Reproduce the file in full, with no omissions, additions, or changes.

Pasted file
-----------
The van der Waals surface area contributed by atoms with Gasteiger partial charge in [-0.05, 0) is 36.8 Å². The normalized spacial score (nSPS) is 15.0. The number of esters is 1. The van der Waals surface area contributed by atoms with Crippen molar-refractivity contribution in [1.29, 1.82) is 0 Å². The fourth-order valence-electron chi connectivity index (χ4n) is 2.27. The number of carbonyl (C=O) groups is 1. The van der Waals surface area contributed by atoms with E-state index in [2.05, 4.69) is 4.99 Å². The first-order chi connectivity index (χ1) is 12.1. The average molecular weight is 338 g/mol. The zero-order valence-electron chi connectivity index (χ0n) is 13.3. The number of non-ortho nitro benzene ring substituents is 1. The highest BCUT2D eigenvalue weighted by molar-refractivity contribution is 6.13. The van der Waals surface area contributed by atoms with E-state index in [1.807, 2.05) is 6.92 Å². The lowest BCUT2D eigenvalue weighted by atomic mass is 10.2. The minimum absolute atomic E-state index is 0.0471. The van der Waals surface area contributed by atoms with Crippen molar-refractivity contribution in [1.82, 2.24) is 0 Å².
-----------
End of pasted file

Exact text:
The van der Waals surface area contributed by atoms with Gasteiger partial charge in [-0.05, 0) is 36.8 Å². The normalized spacial score (nSPS) is 15.0. The number of esters is 1. The van der Waals surface area contributed by atoms with Crippen molar-refractivity contribution in [1.29, 1.82) is 0 Å². The fourth-order valence-electron chi connectivity index (χ4n) is 2.27. The number of carbonyl (C=O) groups is 1. The van der Waals surface area contributed by atoms with E-state index in [2.05, 4.69) is 4.99 Å². The first-order chi connectivity index (χ1) is 12.1. The average molecular weight is 338 g/mol. The zero-order valence-electron chi connectivity index (χ0n) is 13.3. The number of non-ortho nitro benzene ring substituents is 1. The highest BCUT2D eigenvalue weighted by molar-refractivity contribution is 6.13. The van der Waals surface area contributed by atoms with E-state index in [1.807, 2.05) is 6.92 Å². The lowest BCUT2D eigenvalue weighted by atomic mass is 10.2. The minimum absolute atomic E-state index is 0.0471. The van der Waals surface area contributed by atoms with Crippen molar-refractivity contribution in [1.82, 2.24) is 0 Å².